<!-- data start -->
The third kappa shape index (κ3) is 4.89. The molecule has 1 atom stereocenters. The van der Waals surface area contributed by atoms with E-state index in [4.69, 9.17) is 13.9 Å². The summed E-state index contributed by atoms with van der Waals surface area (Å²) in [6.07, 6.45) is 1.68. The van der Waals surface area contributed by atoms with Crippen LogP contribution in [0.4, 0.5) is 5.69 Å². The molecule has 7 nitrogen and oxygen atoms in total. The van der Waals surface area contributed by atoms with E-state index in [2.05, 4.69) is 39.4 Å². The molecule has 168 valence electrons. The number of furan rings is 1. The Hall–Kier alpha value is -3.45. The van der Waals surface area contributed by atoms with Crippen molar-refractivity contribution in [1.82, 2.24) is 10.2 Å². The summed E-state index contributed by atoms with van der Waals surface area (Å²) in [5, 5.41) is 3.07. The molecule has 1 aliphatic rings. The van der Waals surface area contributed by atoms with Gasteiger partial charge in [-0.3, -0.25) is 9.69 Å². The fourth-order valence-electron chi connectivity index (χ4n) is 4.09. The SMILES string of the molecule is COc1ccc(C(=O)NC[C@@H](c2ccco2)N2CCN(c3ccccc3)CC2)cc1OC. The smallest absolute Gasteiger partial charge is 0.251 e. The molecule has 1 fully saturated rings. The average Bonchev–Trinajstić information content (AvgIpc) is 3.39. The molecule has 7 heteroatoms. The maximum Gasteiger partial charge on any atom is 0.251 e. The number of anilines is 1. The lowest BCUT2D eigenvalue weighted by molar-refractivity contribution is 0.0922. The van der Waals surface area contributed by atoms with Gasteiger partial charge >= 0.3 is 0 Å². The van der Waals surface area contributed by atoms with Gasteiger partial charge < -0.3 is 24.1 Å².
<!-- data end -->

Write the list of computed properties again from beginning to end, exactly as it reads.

The third kappa shape index (κ3) is 4.89. The molecule has 1 atom stereocenters. The van der Waals surface area contributed by atoms with E-state index in [4.69, 9.17) is 13.9 Å². The summed E-state index contributed by atoms with van der Waals surface area (Å²) in [6.07, 6.45) is 1.68. The van der Waals surface area contributed by atoms with Crippen LogP contribution in [0.4, 0.5) is 5.69 Å². The molecule has 7 nitrogen and oxygen atoms in total. The van der Waals surface area contributed by atoms with E-state index in [2.05, 4.69) is 39.4 Å². The molecule has 168 valence electrons. The number of furan rings is 1. The Hall–Kier alpha value is -3.45. The van der Waals surface area contributed by atoms with Crippen molar-refractivity contribution in [1.82, 2.24) is 10.2 Å². The summed E-state index contributed by atoms with van der Waals surface area (Å²) in [5, 5.41) is 3.07. The molecule has 1 aliphatic rings. The van der Waals surface area contributed by atoms with Gasteiger partial charge in [-0.3, -0.25) is 9.69 Å². The fourth-order valence-electron chi connectivity index (χ4n) is 4.09. The SMILES string of the molecule is COc1ccc(C(=O)NC[C@@H](c2ccco2)N2CCN(c3ccccc3)CC2)cc1OC. The smallest absolute Gasteiger partial charge is 0.251 e. The molecule has 1 fully saturated rings. The average Bonchev–Trinajstić information content (AvgIpc) is 3.39. The molecule has 7 heteroatoms. The maximum Gasteiger partial charge on any atom is 0.251 e. The number of anilines is 1. The lowest BCUT2D eigenvalue weighted by molar-refractivity contribution is 0.0922. The van der Waals surface area contributed by atoms with Gasteiger partial charge >= 0.3 is 0 Å². The van der Waals surface area contributed by atoms with Gasteiger partial charge < -0.3 is 24.1 Å².